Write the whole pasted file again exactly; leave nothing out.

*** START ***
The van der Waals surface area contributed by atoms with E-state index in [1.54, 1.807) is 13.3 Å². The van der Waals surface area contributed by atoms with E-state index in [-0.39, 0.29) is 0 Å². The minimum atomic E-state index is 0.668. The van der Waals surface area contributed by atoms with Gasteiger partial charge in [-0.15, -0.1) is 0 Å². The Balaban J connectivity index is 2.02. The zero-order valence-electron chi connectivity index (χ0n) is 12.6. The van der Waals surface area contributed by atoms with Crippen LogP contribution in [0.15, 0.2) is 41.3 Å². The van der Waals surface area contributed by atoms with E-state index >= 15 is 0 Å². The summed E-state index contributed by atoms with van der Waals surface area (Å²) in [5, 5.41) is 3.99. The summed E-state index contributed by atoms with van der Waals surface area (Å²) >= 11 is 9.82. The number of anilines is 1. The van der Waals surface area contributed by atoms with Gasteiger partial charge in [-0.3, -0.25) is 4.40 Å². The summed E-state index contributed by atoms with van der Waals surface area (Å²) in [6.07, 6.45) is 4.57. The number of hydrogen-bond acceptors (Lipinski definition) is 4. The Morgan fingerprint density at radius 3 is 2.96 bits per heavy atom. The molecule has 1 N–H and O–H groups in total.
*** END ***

The van der Waals surface area contributed by atoms with E-state index in [1.54, 1.807) is 13.3 Å². The van der Waals surface area contributed by atoms with E-state index in [-0.39, 0.29) is 0 Å². The minimum atomic E-state index is 0.668. The van der Waals surface area contributed by atoms with Gasteiger partial charge in [-0.15, -0.1) is 0 Å². The Balaban J connectivity index is 2.02. The zero-order valence-electron chi connectivity index (χ0n) is 12.6. The van der Waals surface area contributed by atoms with Crippen LogP contribution in [0.15, 0.2) is 41.3 Å². The van der Waals surface area contributed by atoms with E-state index >= 15 is 0 Å². The summed E-state index contributed by atoms with van der Waals surface area (Å²) in [5, 5.41) is 3.99. The summed E-state index contributed by atoms with van der Waals surface area (Å²) >= 11 is 9.82. The number of anilines is 1. The van der Waals surface area contributed by atoms with Gasteiger partial charge in [-0.3, -0.25) is 4.40 Å². The summed E-state index contributed by atoms with van der Waals surface area (Å²) in [6.07, 6.45) is 4.57. The number of hydrogen-bond acceptors (Lipinski definition) is 4. The Morgan fingerprint density at radius 3 is 2.96 bits per heavy atom. The molecule has 1 N–H and O–H groups in total.